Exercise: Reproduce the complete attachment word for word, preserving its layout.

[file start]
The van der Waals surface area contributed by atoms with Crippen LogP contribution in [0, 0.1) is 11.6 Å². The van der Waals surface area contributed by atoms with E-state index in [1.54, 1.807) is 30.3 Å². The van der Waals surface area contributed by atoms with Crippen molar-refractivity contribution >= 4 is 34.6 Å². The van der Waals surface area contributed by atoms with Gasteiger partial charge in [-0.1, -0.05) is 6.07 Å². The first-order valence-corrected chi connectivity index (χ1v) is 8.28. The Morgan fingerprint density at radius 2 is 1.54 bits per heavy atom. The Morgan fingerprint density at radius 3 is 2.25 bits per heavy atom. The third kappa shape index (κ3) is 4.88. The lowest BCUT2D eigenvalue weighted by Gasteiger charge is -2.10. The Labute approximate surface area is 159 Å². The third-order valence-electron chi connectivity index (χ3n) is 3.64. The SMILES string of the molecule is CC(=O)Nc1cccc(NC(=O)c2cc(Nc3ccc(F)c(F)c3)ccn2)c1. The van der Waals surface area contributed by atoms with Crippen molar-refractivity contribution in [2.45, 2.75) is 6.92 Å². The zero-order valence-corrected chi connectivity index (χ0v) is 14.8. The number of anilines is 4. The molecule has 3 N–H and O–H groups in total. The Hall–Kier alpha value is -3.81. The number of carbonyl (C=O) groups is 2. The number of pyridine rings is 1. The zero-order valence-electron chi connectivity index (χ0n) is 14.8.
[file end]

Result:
The van der Waals surface area contributed by atoms with Crippen LogP contribution in [0, 0.1) is 11.6 Å². The van der Waals surface area contributed by atoms with E-state index in [1.54, 1.807) is 30.3 Å². The van der Waals surface area contributed by atoms with Crippen molar-refractivity contribution >= 4 is 34.6 Å². The van der Waals surface area contributed by atoms with Gasteiger partial charge in [-0.1, -0.05) is 6.07 Å². The first-order valence-corrected chi connectivity index (χ1v) is 8.28. The Morgan fingerprint density at radius 2 is 1.54 bits per heavy atom. The Morgan fingerprint density at radius 3 is 2.25 bits per heavy atom. The third kappa shape index (κ3) is 4.88. The lowest BCUT2D eigenvalue weighted by Gasteiger charge is -2.10. The Labute approximate surface area is 159 Å². The third-order valence-electron chi connectivity index (χ3n) is 3.64. The SMILES string of the molecule is CC(=O)Nc1cccc(NC(=O)c2cc(Nc3ccc(F)c(F)c3)ccn2)c1. The van der Waals surface area contributed by atoms with Crippen molar-refractivity contribution in [2.45, 2.75) is 6.92 Å². The zero-order valence-corrected chi connectivity index (χ0v) is 14.8. The number of anilines is 4. The molecule has 3 N–H and O–H groups in total. The Hall–Kier alpha value is -3.81. The number of carbonyl (C=O) groups is 2. The number of pyridine rings is 1. The zero-order valence-electron chi connectivity index (χ0n) is 14.8.